Nightclubbing on Denman: The Earth Club Factory Bistro & Guesthouse

Nightclubbing on Denman: The Earth Club Factory Bistro & Guesthouse

Even if it is by no means all of Denman, the Earth Club Factory Bistro & Guesthouse has a loyal and steady audience. Sipping wine or beer or juices, with no sports bar TV, and a funky, relaxing décor, they do something not so common nowadays in the age of attention deficit disorder: they listen. No wonder musicians all want to come back, especially of the kind the Guesthouse attracts: duos, trios, soloists, playing jazz, traditional, progressive or new traditional bluegrass, folk, ska, or just their own personal take. They need a meaningful experience, too.

The food, homely, organic and tasty, and the coffee, which owner Sheldon Rempel roasts himself (originally on a barbecue, but now in a full-on roaster), are the reason people turn up at the Guesthouse during the day. But the entertainment that Sheldon brings to the Guesthouse, making it Denman’s only nightclub venue, is entirely due to his coffee cart business.

As the coffee guy at twenty-five years of music festivals, Sheldon has built up a tremendous network of hundreds of musicians over the years. “It’s a super eclectic group. I pull them in from large demographic areas because my reach is national . . . what’s unique is that they reach out to me because they are on tour. The music you see over in Courtenay are often local musicians making the rounds. They are the same people. What I get is people on tour from all over Canada. It’s a completely different crowd.”

Sheldon points out another compelling reason. They get paid. No show at the Guesthouse is without the performance jar sitting somewhere in the room and into which people plop a twenty or a five or whatever they can give. In addition to whatever drinks or food they have bought. But it’s not a charity. The Guesthouse dips into the till if the take can’t cover the musician fees. Like everything else in the entertainment (or should we say, cultural content) business, every show is a gamble, small or large.

Last year the Guesthouse bistro was almost doubled with the addition of the Performance Room. Yet even with a larger capacity, the venue still isn’t that big or all that easy to fill. Denman is his main market, though Sheldon tries to start some shows earlier, at five, so visitors can get away on the last ferry. Vancouver Island venues can draw on bigger, interconnected communities.  And the Guesthouse is not a bar where the musicians can be just an expense against liquor sales. It’s a bistro, and for Sheldon and Donna, the whole point of being on Denman is to make things work on Denman.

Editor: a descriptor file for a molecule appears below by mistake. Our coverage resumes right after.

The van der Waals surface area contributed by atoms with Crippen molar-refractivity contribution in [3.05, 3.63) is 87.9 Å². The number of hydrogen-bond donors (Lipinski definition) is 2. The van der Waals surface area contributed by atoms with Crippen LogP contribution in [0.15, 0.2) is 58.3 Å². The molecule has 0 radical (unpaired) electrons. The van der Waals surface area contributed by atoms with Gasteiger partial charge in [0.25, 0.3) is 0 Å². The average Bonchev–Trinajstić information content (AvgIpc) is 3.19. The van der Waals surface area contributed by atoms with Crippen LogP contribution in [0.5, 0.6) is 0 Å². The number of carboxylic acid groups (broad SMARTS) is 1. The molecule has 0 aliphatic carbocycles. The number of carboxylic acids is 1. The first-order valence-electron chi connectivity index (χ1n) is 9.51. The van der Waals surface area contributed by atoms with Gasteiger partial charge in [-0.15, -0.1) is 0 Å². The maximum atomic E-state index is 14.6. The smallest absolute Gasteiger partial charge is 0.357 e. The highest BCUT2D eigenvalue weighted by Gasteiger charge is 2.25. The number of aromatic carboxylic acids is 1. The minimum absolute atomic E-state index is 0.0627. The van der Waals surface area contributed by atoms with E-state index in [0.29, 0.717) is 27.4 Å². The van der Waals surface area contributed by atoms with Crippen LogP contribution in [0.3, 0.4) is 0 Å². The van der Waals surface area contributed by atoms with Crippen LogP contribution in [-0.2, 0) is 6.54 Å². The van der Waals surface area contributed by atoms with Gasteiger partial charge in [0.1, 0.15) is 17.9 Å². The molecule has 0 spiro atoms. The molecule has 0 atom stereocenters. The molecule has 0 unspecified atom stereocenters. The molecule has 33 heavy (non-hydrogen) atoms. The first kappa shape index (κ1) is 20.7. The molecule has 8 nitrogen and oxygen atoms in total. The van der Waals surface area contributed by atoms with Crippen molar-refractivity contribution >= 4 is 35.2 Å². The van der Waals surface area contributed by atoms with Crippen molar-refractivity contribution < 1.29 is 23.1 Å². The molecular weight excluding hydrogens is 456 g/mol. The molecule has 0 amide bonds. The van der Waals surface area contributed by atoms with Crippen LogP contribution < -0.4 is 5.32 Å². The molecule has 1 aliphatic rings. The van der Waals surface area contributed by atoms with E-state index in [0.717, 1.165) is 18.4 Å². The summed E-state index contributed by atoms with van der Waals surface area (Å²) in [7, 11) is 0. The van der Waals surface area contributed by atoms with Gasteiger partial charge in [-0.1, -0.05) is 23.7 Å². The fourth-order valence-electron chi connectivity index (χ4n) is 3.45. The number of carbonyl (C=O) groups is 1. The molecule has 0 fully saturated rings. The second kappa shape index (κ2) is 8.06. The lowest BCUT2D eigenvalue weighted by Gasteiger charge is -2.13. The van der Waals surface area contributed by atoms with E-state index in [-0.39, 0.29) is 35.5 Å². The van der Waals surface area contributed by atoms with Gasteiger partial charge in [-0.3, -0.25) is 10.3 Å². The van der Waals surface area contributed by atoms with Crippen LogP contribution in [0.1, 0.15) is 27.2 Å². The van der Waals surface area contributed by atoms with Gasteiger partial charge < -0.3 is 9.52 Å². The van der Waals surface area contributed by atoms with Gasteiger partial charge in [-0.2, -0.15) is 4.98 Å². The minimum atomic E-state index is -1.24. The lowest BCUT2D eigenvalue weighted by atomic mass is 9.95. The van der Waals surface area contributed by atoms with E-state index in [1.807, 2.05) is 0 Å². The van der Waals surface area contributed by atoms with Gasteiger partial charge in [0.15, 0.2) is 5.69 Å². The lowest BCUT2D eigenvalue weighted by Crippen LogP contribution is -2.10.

Sheldon does much to promote the musicians he loves, on Facebook, on bulletin boards, and in the Grapevine. Music on Denman is hardly a minor interest. The Grapevine covered 32 musical events alone between September 2017 and March 2018 – and that was by no means all.

His program for 2019 is intense – a performance practically every week going well into spring, mostly all new faces, plus the island regulars who, he says, can be counted on to fill the place up. Speaking for myself, never one for clubs or shows, I have grown genuinely fond of an evening at the Guesthouse, listening to music I didn’t follow before. The place can change you, maybe because an island is a whole world unto itself, without the noisy fame and crowd pressure of urban life and the need for the relief of distraction; because it is community.

Their strong sense of community does not stop there. The Guesthouse is also an art gallery. They take no commission, which keeps prices down, which helps the success of shows by Matta Schall, Poet Maudit, and Cindy Dilts, as well as Katarina Meglic. The bistro has the huge advantage of putting art right on your path – when you gotta get that morning coffee.

From the beginning, through all this runs the mantra of the reincarnated Earth Club Factory of Sheldon and Donna’s Kamloops days. There is a cabin out back with the original store sign over the door, but that’s accommodation and not, as I long imagined, some sort of workshop run by gnomes. The concept was adopted from a hostel called the Arts Club Factory at Byron Bay in Australia. “It was a totally inspired property, Sheldon recalls. “It had a bar, a performance room that was pretty funky with a lot of reclaimed things. It had an environmental premise that we liked.” The Guesthouse Bistro is also a shop. “The basic principle,” says Sheldon, “is less for more.”

They run an organic food buying club for bulk grains and have a room off the bistro where you can bring your own containers to fill up on rice, beans, and flours, some of them hard to find elsewhere, as well as environmentally friendly cleaning products and shampoos. The sale of bulk grains now accounts for half their orders.

It’s also a bazaar. A table of jugs, cups and tiffins made of copper and aluminum from recycled metal appeared at Christmas. Big, woven straw hand-baskets now hang from the rafters. The display of incense, semi-precious stones, island jewellery and hand-crafted soaps, little Buddhas as well as odd games, and vaporizers for aromatic oils merit a regular browse out of sheer curiosity, redolent of the alternative culture which continues to thrive on the island.

As with his coffee cart, which continues to be an important part of the whole enterprise, Sheldon and Donna always have other irons in the fire. They seem always to be working, but they are also continually upholding the values that for many of us lie at the heart of Denman.

By Anthony Gregson, Published in the Islands Grapevine, January 24, 2019